To be sure – as is true of Trump, Brexit, and the rise of right-wing extremism throughout Europe – some substantial minority of Bolsonaro voters are motivated by classic bigotry, racism, anti-LGBT animus, resentment toward the indigenous population, and just a general tribal anger that seeks scapegoats for their plight. But many, probably most, are none of those things.
Many, instead, are motivated by legitimate grievances toward an establishment ruling class that has failed them on all levels, that expresses indifference if not outright contempt for their suffering and loss of hope, that they blame, often with good reason, for enacting policies that have destroyed their futures while refusing to accept any responsibility for it. And once that framework is adopted, any perceived enemy of that ruling class becomes their friend, or at least someone whose vows of destruction become more appealing than vows to preserve the system they justifiably despise (the reality is that Bolsonaro (like Trump), with his Chicago-trained neoliberal economic guru, will serve the economic interests of the establishment with great devotion at the expense of his working-class voters, but the perception of his anti-establishment animus is what matters).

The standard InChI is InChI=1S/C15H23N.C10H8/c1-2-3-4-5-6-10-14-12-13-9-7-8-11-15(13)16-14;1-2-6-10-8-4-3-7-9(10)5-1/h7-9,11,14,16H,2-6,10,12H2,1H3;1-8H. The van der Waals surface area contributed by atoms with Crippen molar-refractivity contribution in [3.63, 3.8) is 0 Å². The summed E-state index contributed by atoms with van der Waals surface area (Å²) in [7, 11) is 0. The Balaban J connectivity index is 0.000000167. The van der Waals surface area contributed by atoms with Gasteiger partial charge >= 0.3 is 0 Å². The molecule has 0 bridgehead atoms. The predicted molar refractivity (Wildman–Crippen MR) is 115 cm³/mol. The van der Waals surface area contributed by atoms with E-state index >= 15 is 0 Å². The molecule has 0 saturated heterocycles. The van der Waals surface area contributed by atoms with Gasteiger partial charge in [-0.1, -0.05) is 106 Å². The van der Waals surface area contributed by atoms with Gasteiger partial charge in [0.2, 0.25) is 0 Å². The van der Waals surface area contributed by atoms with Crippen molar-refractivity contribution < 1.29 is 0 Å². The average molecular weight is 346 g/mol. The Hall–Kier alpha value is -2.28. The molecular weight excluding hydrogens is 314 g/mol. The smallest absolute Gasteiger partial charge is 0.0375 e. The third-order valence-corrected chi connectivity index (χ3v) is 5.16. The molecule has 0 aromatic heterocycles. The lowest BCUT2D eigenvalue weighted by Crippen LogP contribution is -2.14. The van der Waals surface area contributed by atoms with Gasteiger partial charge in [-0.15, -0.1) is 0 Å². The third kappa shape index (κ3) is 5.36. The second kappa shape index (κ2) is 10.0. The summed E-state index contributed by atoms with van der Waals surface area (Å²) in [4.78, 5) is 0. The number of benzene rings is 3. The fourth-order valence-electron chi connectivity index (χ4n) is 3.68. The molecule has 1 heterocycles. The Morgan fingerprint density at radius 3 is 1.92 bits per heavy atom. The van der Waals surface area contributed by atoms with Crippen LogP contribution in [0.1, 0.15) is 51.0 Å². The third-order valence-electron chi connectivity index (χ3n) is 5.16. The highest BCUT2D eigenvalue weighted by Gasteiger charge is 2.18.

The standard establishment reaction in the face of rising demagogues like Bolsonaro is to denounce those who support them, to call them names, to heap scorn on them, to sanctimoniously lecture them that their choices are primitive, retrograde, ignorant and illegitimate. That only serves further to exacerbate the dynamic.
As I wrote after the enactment of Brexit, and then again after Trump’s victory, unless and until the establishment classes of the world’s democracies begin to cease blaming everyone else and instead engage in serious self-critique, we’re going to have far more Brexits and Trumps – and far worse ones. As I wrote in June, 2016, after Brexit passed:
Instead of acknowledging and addressing the fundamental flaws within themselves, [establishment factions] are devoting their energies to demonizing the victims of their corruption, all in order to delegitimize those grievances and thus relieve themselves of responsibility to meaningfully address them. That reaction only serves to bolster, if not vindicate, the animating perceptions that these elite institutions are hopelessly self-interested, toxic, and destructive and thus cannot be reformed but rather must be destroyed. That, in turn, only ensures there will be many more Brexits, and Trumps, in our collective future.
Unfortunately for the 210 million people who live in Brazil, last night’s election was one of the most vivid and terrifying examples yet of this proposition.
But it will by no means be the last, or the worst. It’s all part of a global trend, undermining liberal democracies, fueled by their own failures, that has no end in sight. Quite the contrary: the trend seems to be accelerating, with each country’s similar movement synergistically feeding and strengthening one another.